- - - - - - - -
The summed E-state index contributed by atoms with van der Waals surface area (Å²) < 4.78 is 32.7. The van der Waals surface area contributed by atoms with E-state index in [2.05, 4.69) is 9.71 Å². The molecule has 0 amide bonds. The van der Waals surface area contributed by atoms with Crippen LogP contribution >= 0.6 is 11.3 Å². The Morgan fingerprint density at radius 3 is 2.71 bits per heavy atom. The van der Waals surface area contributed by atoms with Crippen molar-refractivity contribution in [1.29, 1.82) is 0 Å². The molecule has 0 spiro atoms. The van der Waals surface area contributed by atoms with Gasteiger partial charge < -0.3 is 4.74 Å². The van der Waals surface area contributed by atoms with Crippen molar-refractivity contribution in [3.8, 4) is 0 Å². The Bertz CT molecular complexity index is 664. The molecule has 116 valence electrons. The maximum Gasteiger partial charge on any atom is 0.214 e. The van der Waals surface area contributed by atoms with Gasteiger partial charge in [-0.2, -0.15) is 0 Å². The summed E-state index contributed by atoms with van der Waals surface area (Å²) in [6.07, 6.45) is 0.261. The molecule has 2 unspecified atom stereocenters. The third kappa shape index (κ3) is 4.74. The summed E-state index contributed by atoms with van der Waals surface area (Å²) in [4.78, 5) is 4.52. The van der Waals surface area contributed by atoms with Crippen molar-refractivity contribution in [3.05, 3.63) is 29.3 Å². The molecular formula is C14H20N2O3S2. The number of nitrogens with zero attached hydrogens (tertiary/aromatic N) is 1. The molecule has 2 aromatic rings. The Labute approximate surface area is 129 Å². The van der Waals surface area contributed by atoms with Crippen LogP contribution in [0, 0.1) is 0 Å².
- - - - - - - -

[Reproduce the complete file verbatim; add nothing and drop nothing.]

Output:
The summed E-state index contributed by atoms with van der Waals surface area (Å²) < 4.78 is 32.7. The van der Waals surface area contributed by atoms with E-state index in [2.05, 4.69) is 9.71 Å². The molecule has 0 amide bonds. The van der Waals surface area contributed by atoms with Crippen LogP contribution >= 0.6 is 11.3 Å². The Morgan fingerprint density at radius 3 is 2.71 bits per heavy atom. The van der Waals surface area contributed by atoms with Crippen molar-refractivity contribution in [1.29, 1.82) is 0 Å². The molecule has 0 spiro atoms. The van der Waals surface area contributed by atoms with Gasteiger partial charge < -0.3 is 4.74 Å². The van der Waals surface area contributed by atoms with Crippen molar-refractivity contribution in [3.8, 4) is 0 Å². The Bertz CT molecular complexity index is 664. The molecule has 116 valence electrons. The maximum Gasteiger partial charge on any atom is 0.214 e. The van der Waals surface area contributed by atoms with Gasteiger partial charge in [-0.2, -0.15) is 0 Å². The summed E-state index contributed by atoms with van der Waals surface area (Å²) in [6.07, 6.45) is 0.261. The molecule has 2 unspecified atom stereocenters. The third kappa shape index (κ3) is 4.74. The summed E-state index contributed by atoms with van der Waals surface area (Å²) in [4.78, 5) is 4.52. The van der Waals surface area contributed by atoms with Crippen molar-refractivity contribution in [3.05, 3.63) is 29.3 Å². The molecular formula is C14H20N2O3S2. The number of nitrogens with zero attached hydrogens (tertiary/aromatic N) is 1. The molecule has 2 aromatic rings. The Labute approximate surface area is 129 Å². The van der Waals surface area contributed by atoms with Crippen LogP contribution in [0, 0.1) is 0 Å².